In the last decade, Latinos represented
over half the population growth
in the United States--making our communities stronger, our schools more culturally rich, and our nation's fabric more vibrant and full.
Coinciding with the start of #HispanicHeritage Month on September 15, the National Juvenile Defender Center is celebrating the many contributions of Hispanic and Latino children and families. But we must also address the unequal treatment children of color endure everyday--especially in our justice system.
Language barriers, biases, and ignorance around immigration law uniquely harm Hispanic and Latino children and their families at every step of a child's juvenile court involvement.
Available data overwhelmingly reflects deep--and devastating--disparities in the treatment of Latino children.
According to a report
by the National Council of La Raza and the Campaign for Youth Justice, the starkest disparity in treatment is waiver to adult court: Latino youth are 43% more likely than their white peers to be tried as adults.
Appallingly, one in four incarcerated Latino youth is held in an adult prison or jail.
But the exact breadth of harm is unknown. Historically--and still today--little data was gathered to meaningfully understand ethnic disparities in the juvenile justice system. Court systems failed to distinguish Latino youth from white youth in data collection and, in doing so, diluted alarming evidence of unjust treatment.
Juvenile defenders are positioned to demand fair court proceedings for Hispanic and Latino children. That means securing an interpreter for a young person or family member who speaks minimal or no English; effectively raising the issue of racial and ethnic bias throughout the entirety of representation; and celebrating, rather than stereotyping, cultural differences.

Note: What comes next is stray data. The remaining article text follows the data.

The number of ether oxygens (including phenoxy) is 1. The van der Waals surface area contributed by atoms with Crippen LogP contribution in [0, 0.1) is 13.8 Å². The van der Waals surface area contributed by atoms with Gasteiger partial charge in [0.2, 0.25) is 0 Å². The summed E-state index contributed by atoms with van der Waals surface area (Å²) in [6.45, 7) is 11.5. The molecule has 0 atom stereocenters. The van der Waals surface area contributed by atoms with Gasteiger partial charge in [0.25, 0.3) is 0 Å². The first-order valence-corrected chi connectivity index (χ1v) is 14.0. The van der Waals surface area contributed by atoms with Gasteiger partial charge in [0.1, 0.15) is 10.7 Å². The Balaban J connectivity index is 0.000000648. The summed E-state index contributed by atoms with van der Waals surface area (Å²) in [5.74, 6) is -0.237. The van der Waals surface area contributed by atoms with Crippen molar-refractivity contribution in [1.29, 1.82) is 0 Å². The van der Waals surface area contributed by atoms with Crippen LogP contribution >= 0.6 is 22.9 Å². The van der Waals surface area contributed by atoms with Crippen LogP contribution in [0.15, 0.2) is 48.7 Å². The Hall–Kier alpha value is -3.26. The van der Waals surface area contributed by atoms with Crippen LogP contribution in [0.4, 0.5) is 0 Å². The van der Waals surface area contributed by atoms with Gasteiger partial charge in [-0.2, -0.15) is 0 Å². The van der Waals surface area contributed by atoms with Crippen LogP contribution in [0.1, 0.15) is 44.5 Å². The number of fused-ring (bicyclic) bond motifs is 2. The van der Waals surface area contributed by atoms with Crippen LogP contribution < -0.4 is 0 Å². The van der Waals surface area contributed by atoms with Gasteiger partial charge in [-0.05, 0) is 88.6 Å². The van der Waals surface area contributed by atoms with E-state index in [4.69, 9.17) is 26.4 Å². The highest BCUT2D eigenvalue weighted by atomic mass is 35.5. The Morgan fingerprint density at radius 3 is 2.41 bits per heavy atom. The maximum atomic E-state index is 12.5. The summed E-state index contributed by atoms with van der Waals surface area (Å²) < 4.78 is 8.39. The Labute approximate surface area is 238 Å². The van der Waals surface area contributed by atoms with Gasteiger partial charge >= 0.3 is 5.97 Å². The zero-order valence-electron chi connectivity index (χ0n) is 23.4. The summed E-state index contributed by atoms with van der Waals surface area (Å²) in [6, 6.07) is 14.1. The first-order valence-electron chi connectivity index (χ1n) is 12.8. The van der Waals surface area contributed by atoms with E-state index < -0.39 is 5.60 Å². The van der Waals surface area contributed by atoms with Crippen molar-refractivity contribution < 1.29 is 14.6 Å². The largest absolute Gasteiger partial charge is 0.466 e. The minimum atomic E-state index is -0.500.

Earlier this year, the National Juvenile Defender Center launched
Gault at 50
, a yearlong campaign to commemorate the 50th anniversary of the US Supreme Court decision,
In re Gault
, that guaranteed children the right to an attorney in juvenile court. As part of our campaign, we're identifying monthly themes to elevate important issues, crises, and communities that are impacted by the juvenile justice system. This September, we're highlighting Hispanic and Latino youth. Juvenile courts, and the people working within them, must be culturally sensitive and attuned to the unique needs and circumstances of youth and families. The system is broken with biases--and, whether implicit or explicit, they're causing irreparable harm to Hispanic and Latino youth and their futures.
Please take a moment to pledge your support by sharing our message on social media and endorsing the #GaultAt50
Statement of Principles
toolkits including social media posts and graphics are available on our website.